Review: United Airlines A319 First Class Mexico to Houston

The Milelion’s RTW Trip 2016: Trip Planning
Introduction: Around the world in 28 days
EVA Air B77W Business Class Singapore to Taipei
EVA Air B77W Business Class Taipei to Los Angeles
Silvercar LAX
Avenue of the Arts Costa Mesa
Sheraton Gateway Los Angeles
United A319 First Class Los Angeles to Mexico City
Le Meridien Mexico City
United A319 First Class Mexico City to Houston
United B767 Business Class Houston to Sao Paulo
Sheraton Sao Paulo WTC
South African Airways A330  Business Class Sao Paulo to Johannesburg
Hilton Sandton
Ten Bompas Johannesburg
Turkish Airlines A330 Business Class Johannesburg to Istanbul
Turkish Airlines A319 Business Class Istanbul to Zagreb
Westin Zagreb
Croatia Airlines A319 Business Class Zagreb to Frankfurt
Lufthansa First Class Terminal Frankfurt
Lufthansa A330 First Class Frankfurt to Riyadh
Four Points Riyadh
Air India B77W Business Class Riyadh to Mumbai
St Regis Mumbai
ANA B787 Business Class Mumbai to Tokyo
Asiana A330 Business Class Tokyo to Seoul
Westin Chosun Seoul
W Walkerhill Seoul
Asiana B744 Business Class Seoul to Tokyo
ANA B787 Business Class Tokyo to Singapore

After Mexico City my next destination was Sao Paulo and there were several ways of getting there via Star Alliance. Unfortunately, the most direct ways involved flying on a narrow-body aircraft with Avianca (AV) or Copa (CM). This would mean at least 11 hours of flying on this

or this.

It’s certainly better than flying economy, but those aren’t the seats you want to be in for a long haul red-eye.

While tinkering with the Star Alliance booking system I found a routing that would take me to Sao Paulo via Houston. It’s a bit of a strange routing if you look at it on the map because you double back to Houston first before flying south to Sao Paulo

But there were good reasons for choosing this. Although MEX-HOU would be on United’s extremely underwhelming domestic first class product (which I’d written about previously), HOU-GRU would be on their B767-300 which had the old Continental Airlines business class seats.


With a 2-1-2 configuration these were hardly the industry standard for business class, but a flat bed on a red-eye beat a recliner seat anytime, even if it meant 5 additional hours of flying time on United overall.

It’s important to note that if you do fly with United on their B767 you definitely want to make sure you’re on the ex-Continental B767s because the United B767s are configured 2-2-2 with horrible backwards-facing seats that have very little privacy

This arrangement found me on a short 2.5 hour hop from MEX-HOU. I’ve already written about the hard product experience on United’s domestic first on the LAX-MEX leg, so I’m going to talk more about the other aspects of the experience instead.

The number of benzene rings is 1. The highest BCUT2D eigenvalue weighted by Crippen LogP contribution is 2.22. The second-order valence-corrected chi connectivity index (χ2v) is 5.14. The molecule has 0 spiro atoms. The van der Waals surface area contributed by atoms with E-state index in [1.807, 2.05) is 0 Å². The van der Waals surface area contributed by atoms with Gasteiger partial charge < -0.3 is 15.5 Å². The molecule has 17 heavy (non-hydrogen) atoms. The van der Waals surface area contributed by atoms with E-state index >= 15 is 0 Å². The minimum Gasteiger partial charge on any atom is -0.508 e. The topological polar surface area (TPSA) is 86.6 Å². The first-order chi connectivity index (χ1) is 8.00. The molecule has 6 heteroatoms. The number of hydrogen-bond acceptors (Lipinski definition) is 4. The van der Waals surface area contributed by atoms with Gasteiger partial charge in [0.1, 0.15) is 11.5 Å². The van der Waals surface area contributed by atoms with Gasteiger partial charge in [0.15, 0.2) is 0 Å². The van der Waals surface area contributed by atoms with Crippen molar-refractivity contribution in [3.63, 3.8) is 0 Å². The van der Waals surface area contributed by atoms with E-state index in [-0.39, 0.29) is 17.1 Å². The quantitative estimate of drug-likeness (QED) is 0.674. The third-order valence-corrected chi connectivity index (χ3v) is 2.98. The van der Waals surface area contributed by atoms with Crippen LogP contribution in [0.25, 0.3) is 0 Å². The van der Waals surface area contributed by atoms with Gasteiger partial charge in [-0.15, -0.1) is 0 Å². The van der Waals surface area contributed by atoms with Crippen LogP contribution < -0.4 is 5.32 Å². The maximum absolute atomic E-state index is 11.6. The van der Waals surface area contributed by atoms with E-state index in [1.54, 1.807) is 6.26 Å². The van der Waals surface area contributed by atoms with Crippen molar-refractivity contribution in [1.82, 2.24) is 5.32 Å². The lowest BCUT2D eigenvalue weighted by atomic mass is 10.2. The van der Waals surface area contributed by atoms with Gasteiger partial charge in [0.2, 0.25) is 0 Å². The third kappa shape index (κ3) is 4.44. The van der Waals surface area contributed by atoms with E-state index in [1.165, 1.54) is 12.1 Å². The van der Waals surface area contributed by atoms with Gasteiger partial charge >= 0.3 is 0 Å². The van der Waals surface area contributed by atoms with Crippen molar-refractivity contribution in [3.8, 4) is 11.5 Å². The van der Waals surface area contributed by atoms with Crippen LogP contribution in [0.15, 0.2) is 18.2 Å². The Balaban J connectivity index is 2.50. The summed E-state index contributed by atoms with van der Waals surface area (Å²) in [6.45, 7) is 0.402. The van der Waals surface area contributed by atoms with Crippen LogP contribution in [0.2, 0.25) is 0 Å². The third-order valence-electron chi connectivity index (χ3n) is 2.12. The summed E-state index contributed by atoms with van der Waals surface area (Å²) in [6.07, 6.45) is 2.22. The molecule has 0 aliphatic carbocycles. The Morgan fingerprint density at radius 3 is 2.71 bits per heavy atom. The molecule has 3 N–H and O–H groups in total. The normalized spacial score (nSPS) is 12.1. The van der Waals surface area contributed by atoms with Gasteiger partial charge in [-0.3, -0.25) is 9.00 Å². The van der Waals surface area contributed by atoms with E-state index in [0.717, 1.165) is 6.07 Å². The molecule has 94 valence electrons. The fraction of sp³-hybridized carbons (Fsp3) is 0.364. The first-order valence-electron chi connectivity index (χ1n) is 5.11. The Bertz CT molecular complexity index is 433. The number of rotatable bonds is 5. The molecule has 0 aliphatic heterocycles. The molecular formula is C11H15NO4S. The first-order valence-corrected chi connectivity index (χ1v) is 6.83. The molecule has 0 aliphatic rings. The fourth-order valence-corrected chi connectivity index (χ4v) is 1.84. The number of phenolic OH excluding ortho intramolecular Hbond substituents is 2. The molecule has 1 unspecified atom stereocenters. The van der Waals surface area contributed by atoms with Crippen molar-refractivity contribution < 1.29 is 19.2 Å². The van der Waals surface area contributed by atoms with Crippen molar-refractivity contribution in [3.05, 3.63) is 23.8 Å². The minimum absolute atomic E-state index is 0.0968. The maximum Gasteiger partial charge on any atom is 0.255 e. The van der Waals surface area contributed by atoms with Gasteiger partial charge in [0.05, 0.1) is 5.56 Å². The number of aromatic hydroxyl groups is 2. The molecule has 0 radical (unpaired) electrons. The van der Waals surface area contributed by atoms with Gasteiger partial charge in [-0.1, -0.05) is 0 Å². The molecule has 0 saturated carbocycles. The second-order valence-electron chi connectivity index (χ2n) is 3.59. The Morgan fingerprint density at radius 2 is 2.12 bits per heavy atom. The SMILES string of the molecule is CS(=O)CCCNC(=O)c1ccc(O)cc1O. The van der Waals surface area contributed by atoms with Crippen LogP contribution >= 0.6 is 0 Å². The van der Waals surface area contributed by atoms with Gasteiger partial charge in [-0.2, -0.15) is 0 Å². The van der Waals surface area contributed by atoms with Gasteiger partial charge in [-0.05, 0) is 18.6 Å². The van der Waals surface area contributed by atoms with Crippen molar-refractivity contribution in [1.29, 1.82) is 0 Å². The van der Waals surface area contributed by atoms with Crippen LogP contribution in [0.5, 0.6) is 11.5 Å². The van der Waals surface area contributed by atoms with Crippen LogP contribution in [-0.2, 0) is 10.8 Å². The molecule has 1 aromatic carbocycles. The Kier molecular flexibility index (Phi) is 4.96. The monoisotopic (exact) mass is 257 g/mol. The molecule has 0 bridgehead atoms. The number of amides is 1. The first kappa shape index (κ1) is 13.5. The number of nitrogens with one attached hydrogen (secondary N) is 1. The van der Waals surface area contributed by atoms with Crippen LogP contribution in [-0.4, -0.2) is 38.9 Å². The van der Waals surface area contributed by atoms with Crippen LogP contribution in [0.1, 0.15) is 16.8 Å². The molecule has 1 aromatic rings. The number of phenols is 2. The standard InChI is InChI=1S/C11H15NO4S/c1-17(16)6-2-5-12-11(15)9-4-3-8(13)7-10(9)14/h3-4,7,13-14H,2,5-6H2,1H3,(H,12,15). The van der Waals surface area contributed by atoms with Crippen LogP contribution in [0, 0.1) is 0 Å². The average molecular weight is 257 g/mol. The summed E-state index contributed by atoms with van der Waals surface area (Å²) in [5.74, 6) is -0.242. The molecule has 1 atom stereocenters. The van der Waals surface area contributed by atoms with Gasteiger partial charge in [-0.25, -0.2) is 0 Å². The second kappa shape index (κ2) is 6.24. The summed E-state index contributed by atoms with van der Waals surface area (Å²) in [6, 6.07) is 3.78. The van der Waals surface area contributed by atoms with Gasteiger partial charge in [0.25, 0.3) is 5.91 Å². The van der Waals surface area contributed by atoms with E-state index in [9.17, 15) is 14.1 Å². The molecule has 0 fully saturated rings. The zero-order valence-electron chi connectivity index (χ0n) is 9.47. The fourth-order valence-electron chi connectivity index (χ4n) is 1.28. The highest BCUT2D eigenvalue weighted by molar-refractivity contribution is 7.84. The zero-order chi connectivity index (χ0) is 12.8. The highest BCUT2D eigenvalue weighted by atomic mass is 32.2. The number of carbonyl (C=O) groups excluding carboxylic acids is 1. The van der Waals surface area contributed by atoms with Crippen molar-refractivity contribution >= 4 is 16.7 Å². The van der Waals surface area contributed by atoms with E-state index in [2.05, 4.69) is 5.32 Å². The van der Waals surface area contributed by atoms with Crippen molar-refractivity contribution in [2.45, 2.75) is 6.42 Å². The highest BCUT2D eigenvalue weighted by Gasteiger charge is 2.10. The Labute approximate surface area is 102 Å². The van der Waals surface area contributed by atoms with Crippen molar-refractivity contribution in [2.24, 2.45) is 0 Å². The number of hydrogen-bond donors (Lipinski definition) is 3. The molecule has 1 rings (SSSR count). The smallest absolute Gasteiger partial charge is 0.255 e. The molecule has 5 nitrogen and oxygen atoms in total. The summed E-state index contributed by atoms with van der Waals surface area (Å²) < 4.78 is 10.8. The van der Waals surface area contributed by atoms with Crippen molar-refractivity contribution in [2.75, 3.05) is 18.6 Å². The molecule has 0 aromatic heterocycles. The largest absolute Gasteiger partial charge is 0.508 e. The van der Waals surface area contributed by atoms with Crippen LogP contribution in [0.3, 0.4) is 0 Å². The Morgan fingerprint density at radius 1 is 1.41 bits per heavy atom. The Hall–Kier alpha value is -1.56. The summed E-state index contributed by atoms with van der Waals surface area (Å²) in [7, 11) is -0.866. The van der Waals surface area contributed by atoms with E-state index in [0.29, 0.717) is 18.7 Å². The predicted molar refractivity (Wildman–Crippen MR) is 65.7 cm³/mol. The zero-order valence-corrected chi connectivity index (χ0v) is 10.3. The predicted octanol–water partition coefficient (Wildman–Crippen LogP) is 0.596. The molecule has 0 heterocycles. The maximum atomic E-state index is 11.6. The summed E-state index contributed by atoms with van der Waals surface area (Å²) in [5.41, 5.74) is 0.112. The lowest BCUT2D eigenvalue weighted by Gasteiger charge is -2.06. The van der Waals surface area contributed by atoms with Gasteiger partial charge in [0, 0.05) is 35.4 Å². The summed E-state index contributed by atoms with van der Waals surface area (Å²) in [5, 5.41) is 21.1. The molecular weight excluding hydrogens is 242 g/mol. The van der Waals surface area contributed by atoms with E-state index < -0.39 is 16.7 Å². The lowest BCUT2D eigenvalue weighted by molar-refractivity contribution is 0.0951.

I gave myself plenty of time to get to the airport given how our 20 minute journey turned into 90 minutes the first time round, but I was at the airport within 30 minutes.


Check-in at Mexico City airport was fast and painless. As was the case in LAX, all the check-in stations were self check-in kiosks, which are great, except when they don’t work.


No sooner had I taken this photo than an agent materialized at my side.

“You cannot take photos of the kiosks sir”
“There is sensitive customer data here”
“Can I take a photo of my own kiosk?”
“There is sensitive customer data here”

At this point I decided the problem in their systems was not technical, but human.

Boarding passes for both legs were printed and my check-in was routed straight to GRU. Note that if you are transiting in the USA en route to a 3rd country, you do not need to reclaim your bags and check them again (versus if you’re transiting from your first USA destination to another USA destination, eg SIN-SFO-PDX requires you to claim your bag in SFO and recheck it)

Mexico City airport really isn’t anything to write home about. It’s basic and functional and certainly not a place you’d want to spend more time than necessary.


The United Club in MEX is really easy to miss because it’s up an elevator near the place where you clear security. I totally overshot the lounge and walked 10 minutes to the gate before realising it was right back where I came from


The lounge was pretty empty, but then again it was a mid-day Saturday departure



The food layout was what I had come to expect at most United Clubs- sparse, spartan and suspicious looking


I love guacamole, but I was quite hesitant to try guacamole that looked like it’d been sitting out for at least a few hours. Similarly, the other items on offer were soft and stale, probably the victim of being left out too long.

One of the nice things about United Clubs outside the United States is they have free booze. Compare this to LAX where there was a cash bar.



There was sparkling Chilean wine